Stefanie: I don’t see it, but honestly I am not thinking about it, maybe that’s why I don’t see it. I think it also goes for boys – they should work harder as well (laugh). It’s the same. The only thing I have a problem with is my long hair because we have balls of hair flying everywhere (laugh). But honestly, if someone doesn’t like it, they can go away.

And how demanding physically is it all for you?  Not only as a woman, it’s a question for all of you. It’s been almost seven months since you released your album, so you’re touring, so you’re doing a lot of gigs…

Stefanie: I think for all three of us this is the least of our concern. I think we are mostly concerned about everything that’s going on in our homes. Girlfriends, boyfriends… We know, that touring is what we want to do, but we can’t stop thinking about them.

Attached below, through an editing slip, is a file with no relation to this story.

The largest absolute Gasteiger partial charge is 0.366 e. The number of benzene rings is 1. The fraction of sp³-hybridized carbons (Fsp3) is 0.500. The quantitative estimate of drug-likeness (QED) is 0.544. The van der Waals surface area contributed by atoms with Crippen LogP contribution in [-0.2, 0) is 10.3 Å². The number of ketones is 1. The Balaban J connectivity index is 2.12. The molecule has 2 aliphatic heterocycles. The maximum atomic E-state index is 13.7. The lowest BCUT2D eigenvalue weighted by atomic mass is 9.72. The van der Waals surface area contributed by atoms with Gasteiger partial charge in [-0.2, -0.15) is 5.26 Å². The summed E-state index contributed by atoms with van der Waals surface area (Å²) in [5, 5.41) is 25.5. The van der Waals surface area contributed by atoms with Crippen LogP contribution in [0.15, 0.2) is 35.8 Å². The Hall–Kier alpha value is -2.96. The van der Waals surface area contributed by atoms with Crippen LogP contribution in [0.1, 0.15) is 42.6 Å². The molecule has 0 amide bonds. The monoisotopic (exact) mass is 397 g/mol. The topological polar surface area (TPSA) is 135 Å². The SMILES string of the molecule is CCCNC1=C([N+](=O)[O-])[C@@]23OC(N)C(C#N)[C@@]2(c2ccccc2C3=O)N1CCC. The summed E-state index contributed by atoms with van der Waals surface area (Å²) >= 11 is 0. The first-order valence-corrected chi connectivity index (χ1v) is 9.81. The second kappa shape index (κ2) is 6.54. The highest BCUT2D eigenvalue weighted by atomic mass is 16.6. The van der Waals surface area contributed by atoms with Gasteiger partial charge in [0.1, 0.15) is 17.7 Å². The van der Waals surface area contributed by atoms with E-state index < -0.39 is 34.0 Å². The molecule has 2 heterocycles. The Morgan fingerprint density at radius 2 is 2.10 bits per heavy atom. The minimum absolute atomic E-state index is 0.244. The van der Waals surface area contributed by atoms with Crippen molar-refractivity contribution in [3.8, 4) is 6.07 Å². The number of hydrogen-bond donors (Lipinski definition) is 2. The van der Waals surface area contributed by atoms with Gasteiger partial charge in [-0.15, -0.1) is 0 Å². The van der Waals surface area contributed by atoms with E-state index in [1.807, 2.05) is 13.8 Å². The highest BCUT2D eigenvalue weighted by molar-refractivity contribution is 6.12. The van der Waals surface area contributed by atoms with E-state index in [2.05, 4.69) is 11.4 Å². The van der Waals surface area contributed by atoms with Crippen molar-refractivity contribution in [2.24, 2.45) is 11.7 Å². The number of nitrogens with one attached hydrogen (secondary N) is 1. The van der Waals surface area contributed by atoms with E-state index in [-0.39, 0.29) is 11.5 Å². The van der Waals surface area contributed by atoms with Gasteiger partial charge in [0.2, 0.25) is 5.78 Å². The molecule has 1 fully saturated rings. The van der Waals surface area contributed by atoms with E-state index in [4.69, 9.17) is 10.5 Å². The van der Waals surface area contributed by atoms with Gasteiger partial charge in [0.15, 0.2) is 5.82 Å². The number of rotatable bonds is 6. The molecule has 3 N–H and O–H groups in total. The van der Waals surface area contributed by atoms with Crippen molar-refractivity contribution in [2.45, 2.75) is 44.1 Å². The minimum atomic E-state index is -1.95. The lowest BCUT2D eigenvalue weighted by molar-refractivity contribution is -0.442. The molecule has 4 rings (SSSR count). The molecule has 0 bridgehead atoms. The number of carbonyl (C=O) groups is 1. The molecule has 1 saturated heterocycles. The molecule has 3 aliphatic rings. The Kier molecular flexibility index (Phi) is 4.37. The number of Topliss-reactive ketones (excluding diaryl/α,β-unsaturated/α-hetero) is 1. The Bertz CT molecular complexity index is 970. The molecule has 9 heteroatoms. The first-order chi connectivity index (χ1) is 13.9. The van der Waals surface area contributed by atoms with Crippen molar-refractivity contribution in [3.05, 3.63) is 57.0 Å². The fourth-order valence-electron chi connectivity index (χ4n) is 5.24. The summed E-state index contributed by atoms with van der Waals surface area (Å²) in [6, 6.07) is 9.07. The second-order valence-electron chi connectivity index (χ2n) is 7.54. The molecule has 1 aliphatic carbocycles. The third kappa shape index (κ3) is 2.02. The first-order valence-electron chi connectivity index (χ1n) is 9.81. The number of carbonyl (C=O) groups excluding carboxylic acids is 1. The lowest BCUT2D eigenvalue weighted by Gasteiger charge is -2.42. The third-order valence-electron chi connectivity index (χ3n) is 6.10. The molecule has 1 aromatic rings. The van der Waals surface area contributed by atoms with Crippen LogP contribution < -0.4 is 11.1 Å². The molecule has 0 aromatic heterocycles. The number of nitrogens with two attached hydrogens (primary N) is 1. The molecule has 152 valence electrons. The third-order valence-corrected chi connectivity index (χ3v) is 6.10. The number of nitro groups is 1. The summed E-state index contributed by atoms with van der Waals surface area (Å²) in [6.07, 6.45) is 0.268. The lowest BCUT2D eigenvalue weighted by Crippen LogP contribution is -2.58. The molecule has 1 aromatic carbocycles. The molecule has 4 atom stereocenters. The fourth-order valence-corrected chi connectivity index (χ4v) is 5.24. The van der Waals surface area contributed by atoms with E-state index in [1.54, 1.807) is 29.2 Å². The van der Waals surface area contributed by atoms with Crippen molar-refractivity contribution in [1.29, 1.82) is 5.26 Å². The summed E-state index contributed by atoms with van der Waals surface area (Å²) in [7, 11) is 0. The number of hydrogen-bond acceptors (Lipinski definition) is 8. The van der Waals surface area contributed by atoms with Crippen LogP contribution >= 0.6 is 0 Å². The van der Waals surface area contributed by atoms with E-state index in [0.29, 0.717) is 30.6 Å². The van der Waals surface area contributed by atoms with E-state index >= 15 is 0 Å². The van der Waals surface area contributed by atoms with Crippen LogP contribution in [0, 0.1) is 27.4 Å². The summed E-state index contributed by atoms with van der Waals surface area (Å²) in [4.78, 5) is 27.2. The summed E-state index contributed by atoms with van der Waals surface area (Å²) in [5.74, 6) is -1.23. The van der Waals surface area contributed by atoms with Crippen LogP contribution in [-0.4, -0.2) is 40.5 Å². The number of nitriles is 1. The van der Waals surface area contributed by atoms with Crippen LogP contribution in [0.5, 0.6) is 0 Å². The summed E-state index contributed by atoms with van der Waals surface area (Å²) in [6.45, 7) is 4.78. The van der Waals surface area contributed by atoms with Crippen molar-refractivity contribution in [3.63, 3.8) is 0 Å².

Peter: When we come back home and we have free time, we have to combine everything. You come home late, you’re tired, and still, you have to remember about your job, e-mails…

Stijn: And sometimes you’ve got family, so you have to combine this as well.

What do people at your work think about your music? Do they take it seriously?

Stijn: I can answer for Stefanie and me – I think they have to take us seriously because we are both working at the music school. We are surrounded with musicians on a daily basis; owners of this school are actually Stefanie’s family.

Now, important questions – what are your plans for the future? New album perhaps?

Stefanie: We still need some time of course; the second album is a real test. Usually, when you do your first album, you have some material ready, but now we have to start from scratch. We started writing; it’s going to be very hard, but hopefully rewarding.